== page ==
The following is from The Texas Observer - A Tiger's Tale by Melissa del Bosque. Sometimes I really wonder about the things we as humans do to the animals that share the planet with us. This article was very disturbing to me.
You might think it’s illegal to buy or sell an endangered tiger cub in Texas, but it isn’t. For $500, you can buy an orange Bengal tiger and tie it up in your yard, no questions asked (a white tiger will cost you $5,000). It’s all perfectly legal in Texas.Read the complete story here.
When state and federal authorities seize exotic animals along the border, they often call Jerry Stones, facilities director at the Gladys Porter Zoo in Brownsville. Because of its proximity to the border, the Brownsville zoo has become a kind of repository for seized animals and plants. With the animal trade booming, Stones has been receiving a lot of calls lately from the U.S. Department of Agriculture, the Drug Enforcement Agency, U.S. Fish and Wildlife, and U.S. Customs asking him to please take an animal off their hands.
“It never stops,” says Stones, sitting behind his desk in a cramped office. He’s a self-described Nebraska farm boy from a “big” town of 6,000 people. He fell in love with the zoo business in his early 20s. In 1970 he left his job at the Omaha zoo to help run the brand new Gladys Porter Zoo, built and stocked with animals by Gladys Porter, an heiress to the J.C. Penney fortune. The 31-acre zoological and botanical park in downtown Brownsville has received everything from seized eastern gray kangaroos to rednecked wallabies to African lions (it currently has two). And six tigers. The influx of tigers has become overwhelming.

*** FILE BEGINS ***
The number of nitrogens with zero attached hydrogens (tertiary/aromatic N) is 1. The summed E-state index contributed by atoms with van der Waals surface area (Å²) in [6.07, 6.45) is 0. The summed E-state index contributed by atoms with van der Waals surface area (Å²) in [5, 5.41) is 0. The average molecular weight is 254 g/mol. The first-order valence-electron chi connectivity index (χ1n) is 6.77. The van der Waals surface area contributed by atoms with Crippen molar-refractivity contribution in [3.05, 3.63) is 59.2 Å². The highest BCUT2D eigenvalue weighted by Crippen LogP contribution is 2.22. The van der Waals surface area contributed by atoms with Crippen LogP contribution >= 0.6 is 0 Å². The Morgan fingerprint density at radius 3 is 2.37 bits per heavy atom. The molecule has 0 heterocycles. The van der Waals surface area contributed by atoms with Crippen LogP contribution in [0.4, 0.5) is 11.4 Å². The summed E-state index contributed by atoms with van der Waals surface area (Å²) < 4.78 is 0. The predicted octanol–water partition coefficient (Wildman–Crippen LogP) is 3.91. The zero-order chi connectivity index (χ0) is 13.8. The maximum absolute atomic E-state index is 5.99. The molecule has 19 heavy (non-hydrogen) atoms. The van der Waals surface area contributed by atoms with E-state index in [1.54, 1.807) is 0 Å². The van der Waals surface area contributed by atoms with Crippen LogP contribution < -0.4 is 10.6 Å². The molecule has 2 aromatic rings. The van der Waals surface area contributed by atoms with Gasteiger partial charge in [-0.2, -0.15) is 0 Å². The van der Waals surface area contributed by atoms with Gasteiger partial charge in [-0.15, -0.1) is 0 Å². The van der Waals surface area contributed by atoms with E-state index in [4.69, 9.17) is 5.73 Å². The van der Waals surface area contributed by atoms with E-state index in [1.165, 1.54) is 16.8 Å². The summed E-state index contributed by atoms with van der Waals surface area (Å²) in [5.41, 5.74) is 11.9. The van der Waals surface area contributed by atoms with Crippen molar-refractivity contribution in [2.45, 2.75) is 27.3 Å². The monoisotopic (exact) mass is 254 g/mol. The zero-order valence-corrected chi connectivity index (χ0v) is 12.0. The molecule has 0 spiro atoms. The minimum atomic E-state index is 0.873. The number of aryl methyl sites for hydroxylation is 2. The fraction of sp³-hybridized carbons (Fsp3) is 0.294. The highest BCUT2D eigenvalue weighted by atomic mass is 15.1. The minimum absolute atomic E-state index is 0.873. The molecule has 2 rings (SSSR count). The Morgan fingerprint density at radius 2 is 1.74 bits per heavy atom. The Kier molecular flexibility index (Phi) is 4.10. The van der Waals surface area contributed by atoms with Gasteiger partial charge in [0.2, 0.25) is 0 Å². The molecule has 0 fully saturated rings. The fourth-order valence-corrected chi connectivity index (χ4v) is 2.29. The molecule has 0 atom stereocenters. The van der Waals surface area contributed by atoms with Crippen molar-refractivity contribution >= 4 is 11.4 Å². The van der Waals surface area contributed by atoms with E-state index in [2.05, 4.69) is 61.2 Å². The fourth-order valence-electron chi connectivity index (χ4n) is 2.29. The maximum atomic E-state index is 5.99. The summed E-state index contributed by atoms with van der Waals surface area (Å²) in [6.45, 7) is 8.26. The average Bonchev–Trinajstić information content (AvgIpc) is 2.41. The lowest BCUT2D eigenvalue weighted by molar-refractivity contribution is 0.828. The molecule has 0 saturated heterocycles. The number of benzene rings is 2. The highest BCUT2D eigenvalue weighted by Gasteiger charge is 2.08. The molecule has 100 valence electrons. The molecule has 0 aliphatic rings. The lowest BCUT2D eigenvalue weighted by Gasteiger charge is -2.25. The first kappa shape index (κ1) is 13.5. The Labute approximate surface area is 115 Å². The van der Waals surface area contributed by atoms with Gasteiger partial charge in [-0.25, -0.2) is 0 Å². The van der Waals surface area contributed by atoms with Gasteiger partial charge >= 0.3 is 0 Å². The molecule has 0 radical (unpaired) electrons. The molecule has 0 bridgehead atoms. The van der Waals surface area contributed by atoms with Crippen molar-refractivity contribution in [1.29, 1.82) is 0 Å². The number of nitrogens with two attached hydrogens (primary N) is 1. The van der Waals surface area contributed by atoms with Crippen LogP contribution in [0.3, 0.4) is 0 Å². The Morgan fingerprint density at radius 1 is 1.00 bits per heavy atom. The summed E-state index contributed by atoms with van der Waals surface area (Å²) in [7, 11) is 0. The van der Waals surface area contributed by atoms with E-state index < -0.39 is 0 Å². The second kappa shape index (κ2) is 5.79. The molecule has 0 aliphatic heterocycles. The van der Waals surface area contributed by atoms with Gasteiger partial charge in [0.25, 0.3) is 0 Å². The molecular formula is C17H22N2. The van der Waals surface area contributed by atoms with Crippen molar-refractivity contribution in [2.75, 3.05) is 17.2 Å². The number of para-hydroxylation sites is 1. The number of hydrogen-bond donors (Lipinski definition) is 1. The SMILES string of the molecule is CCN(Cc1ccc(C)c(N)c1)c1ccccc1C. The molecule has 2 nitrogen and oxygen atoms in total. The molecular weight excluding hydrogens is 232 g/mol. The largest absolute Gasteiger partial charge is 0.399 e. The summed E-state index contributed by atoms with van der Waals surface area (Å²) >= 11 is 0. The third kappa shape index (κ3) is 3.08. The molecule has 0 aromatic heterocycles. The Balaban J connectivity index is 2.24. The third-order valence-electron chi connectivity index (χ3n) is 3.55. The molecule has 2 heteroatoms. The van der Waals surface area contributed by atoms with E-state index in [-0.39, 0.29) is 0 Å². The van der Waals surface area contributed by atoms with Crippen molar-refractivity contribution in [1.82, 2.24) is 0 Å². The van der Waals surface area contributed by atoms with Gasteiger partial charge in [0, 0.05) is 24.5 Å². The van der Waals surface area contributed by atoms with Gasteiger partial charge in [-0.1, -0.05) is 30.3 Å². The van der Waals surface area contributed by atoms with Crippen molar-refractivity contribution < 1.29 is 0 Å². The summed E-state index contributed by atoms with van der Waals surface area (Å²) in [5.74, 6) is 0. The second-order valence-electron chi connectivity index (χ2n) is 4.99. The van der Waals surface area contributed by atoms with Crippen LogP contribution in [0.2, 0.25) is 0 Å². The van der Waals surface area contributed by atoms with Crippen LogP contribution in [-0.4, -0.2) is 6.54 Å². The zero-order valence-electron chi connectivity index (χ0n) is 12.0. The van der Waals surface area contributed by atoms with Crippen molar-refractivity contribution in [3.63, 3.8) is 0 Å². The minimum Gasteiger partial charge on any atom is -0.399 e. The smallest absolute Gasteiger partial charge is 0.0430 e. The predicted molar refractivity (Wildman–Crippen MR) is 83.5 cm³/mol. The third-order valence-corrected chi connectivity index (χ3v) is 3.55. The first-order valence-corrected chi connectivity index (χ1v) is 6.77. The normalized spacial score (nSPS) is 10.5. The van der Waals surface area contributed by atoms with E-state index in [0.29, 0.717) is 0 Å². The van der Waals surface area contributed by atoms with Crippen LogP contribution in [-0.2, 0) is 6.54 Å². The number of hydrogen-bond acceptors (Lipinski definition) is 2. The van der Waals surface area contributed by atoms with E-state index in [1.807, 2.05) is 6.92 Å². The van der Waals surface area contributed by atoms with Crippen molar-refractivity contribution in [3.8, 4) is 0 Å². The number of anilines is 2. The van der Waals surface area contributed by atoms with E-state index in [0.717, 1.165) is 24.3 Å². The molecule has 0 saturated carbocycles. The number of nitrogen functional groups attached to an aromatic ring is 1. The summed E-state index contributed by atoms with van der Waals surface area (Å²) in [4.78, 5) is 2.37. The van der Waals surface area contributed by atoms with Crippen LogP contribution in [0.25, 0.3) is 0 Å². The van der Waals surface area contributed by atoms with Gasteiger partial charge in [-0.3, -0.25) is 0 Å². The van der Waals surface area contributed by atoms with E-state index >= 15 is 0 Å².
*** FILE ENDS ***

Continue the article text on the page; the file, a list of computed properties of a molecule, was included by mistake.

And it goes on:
“I am about tigered out,” Stones says. “We have more than reached our tiger limit here at the Gladys Porter Zoo.” But he did find room for a certain set of six tiger cubs recently seized in McAllen.Stones takes me to see a bobcat named Bodie recently brought to the zoo by South Padre Island Animal Control. The bobcat was purchased as a cub by a private owner, who had it declawed, neutered, and its canines filed down. When we arrive at the medical facility, Thomas deMaar, the zoo’s senior veterinarian, is checking on Bodie. “Basically this cat is a living pelt that can no longer defend itself,” deMaar says.
The bobcat’s owner used to drive around with the animal in the front seat of his Lamborghini. Then the bobcat reached sexual maturity. It ran away five times. Each time the local animal control officers had to track it down. “Finally, they called us and begged us to take it,” deMaar says, shaking his head. Stones and deMaar want the pet owner to provide some money for the bobcat’s care. So far, they’ve had no luck. Says deMaar grimly, “We are more of an unsubsidized humane shelter than an actual zoo.”Back at the Gladys Porter Zoo, Jerry Stones does his best to convince the public that buying an adorable tiger cub is a bad idea. Unfortunately for Stones, the idea still hasn’t caught on. So Stones is back on the phone trying to find homes for seized and abandoned tigers and lions. “I’m not advocating that these animals be put down,” he says. “But they are living a life of hell—it’s not a good life. They are being put out in five-acre pens and shot in canned hunts or being left tied up their entire lives. It’s no way to treat a living creature.”